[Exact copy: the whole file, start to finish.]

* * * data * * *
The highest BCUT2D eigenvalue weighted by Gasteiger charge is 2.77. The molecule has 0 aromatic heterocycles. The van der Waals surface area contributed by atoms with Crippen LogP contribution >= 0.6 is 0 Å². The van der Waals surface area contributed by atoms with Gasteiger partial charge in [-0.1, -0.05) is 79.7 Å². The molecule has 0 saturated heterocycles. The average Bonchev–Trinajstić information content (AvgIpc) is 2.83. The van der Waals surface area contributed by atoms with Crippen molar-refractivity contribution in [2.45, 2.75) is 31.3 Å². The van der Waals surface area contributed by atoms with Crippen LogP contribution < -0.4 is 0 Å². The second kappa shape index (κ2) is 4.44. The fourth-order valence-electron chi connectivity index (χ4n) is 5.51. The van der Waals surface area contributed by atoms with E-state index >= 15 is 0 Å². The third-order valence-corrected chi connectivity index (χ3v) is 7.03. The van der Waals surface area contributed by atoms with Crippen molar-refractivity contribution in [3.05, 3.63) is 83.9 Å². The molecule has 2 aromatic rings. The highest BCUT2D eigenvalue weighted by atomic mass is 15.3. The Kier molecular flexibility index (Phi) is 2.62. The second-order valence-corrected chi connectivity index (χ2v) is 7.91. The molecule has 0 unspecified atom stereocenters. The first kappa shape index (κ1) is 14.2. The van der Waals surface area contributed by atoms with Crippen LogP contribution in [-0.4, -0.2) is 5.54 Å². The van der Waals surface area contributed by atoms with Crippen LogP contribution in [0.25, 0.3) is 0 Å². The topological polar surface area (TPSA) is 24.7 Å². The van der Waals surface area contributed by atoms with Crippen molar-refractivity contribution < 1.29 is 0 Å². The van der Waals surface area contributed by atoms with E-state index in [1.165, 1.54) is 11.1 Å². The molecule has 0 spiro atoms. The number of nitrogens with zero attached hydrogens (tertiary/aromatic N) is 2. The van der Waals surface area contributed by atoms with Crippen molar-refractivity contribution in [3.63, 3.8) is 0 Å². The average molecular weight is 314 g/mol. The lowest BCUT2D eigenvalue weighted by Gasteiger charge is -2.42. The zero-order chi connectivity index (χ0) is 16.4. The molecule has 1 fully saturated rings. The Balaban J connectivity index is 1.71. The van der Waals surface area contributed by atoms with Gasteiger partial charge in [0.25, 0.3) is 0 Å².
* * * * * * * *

The highest BCUT2D eigenvalue weighted by Gasteiger charge is 2.77. The molecule has 0 aromatic heterocycles. The van der Waals surface area contributed by atoms with Crippen LogP contribution >= 0.6 is 0 Å². The van der Waals surface area contributed by atoms with Gasteiger partial charge in [-0.1, -0.05) is 79.7 Å². The molecule has 0 saturated heterocycles. The average Bonchev–Trinajstić information content (AvgIpc) is 2.83. The van der Waals surface area contributed by atoms with Crippen molar-refractivity contribution in [2.45, 2.75) is 31.3 Å². The van der Waals surface area contributed by atoms with Crippen LogP contribution < -0.4 is 0 Å². The second kappa shape index (κ2) is 4.44. The fourth-order valence-electron chi connectivity index (χ4n) is 5.51. The van der Waals surface area contributed by atoms with E-state index >= 15 is 0 Å². The third-order valence-corrected chi connectivity index (χ3v) is 7.03. The van der Waals surface area contributed by atoms with Crippen molar-refractivity contribution in [3.05, 3.63) is 83.9 Å². The molecule has 2 aromatic rings. The highest BCUT2D eigenvalue weighted by atomic mass is 15.3. The Kier molecular flexibility index (Phi) is 2.62. The second-order valence-corrected chi connectivity index (χ2v) is 7.91. The molecule has 0 unspecified atom stereocenters. The first kappa shape index (κ1) is 14.2. The van der Waals surface area contributed by atoms with Crippen LogP contribution in [-0.4, -0.2) is 5.54 Å². The van der Waals surface area contributed by atoms with Crippen LogP contribution in [0.25, 0.3) is 0 Å². The topological polar surface area (TPSA) is 24.7 Å². The van der Waals surface area contributed by atoms with Crippen molar-refractivity contribution < 1.29 is 0 Å². The van der Waals surface area contributed by atoms with E-state index in [1.165, 1.54) is 11.1 Å². The molecule has 0 spiro atoms. The number of nitrogens with zero attached hydrogens (tertiary/aromatic N) is 2. The van der Waals surface area contributed by atoms with Crippen molar-refractivity contribution in [3.63, 3.8) is 0 Å². The average molecular weight is 314 g/mol. The lowest BCUT2D eigenvalue weighted by Gasteiger charge is -2.42. The zero-order chi connectivity index (χ0) is 16.4. The molecule has 1 fully saturated rings. The Balaban J connectivity index is 1.71. The van der Waals surface area contributed by atoms with Gasteiger partial charge in [0.25, 0.3) is 0 Å².